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'Haplochromis' thereuterion
by Greg Steeves (Gas)
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Our group consists of two males and four females. These were presented as fry from friends at the Haplochromis Association in France. These young were 1 inch (2.3cm) when received and grew quickly without any losses or injuries of any sort. As the largest male matured, during the course of "flashing" (displaying to females) he would chase prospective mates about the aquarium without violence or even so much as a fin being torn was ever observed. The staple diet food was a flake mixture of basic, spirulina, and brine shrimp in equal amounts. As the fish got closer to adulthood, live mosquito larvae was provided. This seemed to be the push needed to provoke spawning activity.

As two female 'H.' thereuterion began to become noticeably plump, the largest male stepped up his display. He would shake equally to both females only to seemingly get frustrated and chase them throughout the aquarium. Within a few days of becoming noticeably swollen, each of the ripe females had an ovipositor protruding. Shortly after this (within hours) both females were brooding eggs. The actual act of spawning occurred in an open corner on the sandy substrate of the aquarium with no pit excavation of any kind observed. The circling and egg laying lasted for 20 minutes at which time the brooding female was left unbothered to brood her larvae. After 19 days of mouth brooding, the eyes of the fry were clearly visible through the thin layer of skin covering the buccal cavity. Once released (first witnessed release occurred at 21 days) the large elongated fry foraged along the bottom in close proximity to their mother. At this time they were collected and placed in a bare 10 gallon (38 liter) grow out tank with a mature air driven sponge filter. Growth has been rapid and the fry, on a diet of crushed flake, are hardy.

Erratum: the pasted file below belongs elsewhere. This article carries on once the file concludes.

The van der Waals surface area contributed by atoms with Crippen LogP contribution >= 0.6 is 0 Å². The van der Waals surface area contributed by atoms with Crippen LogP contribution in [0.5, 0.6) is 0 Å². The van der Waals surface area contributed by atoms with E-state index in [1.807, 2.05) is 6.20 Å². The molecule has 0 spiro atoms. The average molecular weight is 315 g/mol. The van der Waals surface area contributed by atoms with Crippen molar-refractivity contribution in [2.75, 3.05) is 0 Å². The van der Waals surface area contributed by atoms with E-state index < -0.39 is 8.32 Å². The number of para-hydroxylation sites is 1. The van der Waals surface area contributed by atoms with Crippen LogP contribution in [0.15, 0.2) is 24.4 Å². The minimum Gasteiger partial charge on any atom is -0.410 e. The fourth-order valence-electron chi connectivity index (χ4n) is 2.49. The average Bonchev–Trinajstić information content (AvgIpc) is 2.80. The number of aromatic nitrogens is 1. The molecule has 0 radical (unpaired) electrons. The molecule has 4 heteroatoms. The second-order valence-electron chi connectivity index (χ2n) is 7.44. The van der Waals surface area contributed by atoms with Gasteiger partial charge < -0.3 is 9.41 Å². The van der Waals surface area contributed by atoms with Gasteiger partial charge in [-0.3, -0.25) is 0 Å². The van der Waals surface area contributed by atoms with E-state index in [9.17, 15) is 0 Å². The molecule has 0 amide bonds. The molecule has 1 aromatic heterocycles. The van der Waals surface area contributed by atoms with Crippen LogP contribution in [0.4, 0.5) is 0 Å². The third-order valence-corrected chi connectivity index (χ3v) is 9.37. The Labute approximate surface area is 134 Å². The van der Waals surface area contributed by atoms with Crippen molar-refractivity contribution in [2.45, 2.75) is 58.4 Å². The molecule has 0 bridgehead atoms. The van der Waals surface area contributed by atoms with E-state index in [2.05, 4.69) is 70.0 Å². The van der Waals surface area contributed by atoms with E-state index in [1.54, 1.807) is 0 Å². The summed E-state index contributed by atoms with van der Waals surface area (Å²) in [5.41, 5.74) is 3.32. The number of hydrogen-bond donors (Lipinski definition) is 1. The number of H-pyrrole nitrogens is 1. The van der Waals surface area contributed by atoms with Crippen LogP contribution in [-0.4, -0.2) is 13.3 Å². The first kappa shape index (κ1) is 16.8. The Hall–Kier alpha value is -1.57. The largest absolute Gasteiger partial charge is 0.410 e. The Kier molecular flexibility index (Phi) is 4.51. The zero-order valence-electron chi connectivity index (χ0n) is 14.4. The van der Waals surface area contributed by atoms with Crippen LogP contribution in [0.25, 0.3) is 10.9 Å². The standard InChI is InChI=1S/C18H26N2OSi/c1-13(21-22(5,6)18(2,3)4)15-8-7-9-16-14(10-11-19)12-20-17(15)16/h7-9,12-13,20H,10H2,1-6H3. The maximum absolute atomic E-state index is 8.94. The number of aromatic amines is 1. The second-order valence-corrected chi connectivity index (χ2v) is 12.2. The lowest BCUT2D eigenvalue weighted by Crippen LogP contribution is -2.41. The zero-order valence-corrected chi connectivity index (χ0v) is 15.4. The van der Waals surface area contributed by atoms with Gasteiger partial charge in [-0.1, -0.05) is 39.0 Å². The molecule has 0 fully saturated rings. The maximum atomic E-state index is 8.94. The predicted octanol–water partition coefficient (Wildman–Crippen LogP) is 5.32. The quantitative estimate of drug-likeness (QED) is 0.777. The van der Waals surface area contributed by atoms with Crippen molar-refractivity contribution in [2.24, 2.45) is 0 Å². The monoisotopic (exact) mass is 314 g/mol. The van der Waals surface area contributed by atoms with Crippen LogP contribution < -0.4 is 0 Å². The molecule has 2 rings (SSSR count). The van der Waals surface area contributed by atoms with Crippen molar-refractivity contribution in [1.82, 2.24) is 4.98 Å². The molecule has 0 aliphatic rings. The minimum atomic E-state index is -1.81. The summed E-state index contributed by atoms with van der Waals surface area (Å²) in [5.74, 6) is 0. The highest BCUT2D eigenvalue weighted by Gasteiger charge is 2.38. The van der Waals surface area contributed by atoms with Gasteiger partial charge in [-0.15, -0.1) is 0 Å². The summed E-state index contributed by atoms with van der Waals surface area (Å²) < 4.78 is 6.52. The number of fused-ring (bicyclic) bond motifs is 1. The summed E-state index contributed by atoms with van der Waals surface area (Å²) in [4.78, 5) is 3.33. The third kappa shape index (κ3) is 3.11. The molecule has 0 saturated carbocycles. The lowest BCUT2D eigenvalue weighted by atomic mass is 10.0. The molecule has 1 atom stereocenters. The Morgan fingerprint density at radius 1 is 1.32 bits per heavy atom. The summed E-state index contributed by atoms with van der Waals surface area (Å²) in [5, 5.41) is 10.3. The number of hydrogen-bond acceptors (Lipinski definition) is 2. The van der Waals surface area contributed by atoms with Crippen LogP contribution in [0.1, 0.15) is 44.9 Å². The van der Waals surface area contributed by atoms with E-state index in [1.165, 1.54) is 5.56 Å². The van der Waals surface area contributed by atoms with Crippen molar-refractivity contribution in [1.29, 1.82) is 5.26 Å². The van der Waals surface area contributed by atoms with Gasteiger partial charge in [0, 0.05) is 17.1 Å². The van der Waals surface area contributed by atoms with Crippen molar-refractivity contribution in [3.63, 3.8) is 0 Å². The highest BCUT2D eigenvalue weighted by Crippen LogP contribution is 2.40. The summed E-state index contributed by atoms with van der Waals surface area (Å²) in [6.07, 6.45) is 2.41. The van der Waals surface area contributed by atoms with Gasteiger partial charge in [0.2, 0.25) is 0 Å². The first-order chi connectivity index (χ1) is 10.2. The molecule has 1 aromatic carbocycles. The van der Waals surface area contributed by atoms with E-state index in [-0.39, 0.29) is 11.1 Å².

It will be interesting to see what kind of interaction the two males will have once the smaller of the two matures. Thus far there has been no conspecific aggression among and between the sexes. Next experiment will be to see what becomes of any fry released by a brooding female in a colony of adults. Perhaps, like Lipochromis sp. "Matumbi hunter", 'H.' thereuterion will emerge as a communal species.

References:
Seehausen, Ole; 1996; "Lake Victoria Rock Cichlids"; Verduyn Cichlids;.

Originally published in The Lateral Line, the official publication of the Hill Country Cichlid Club.

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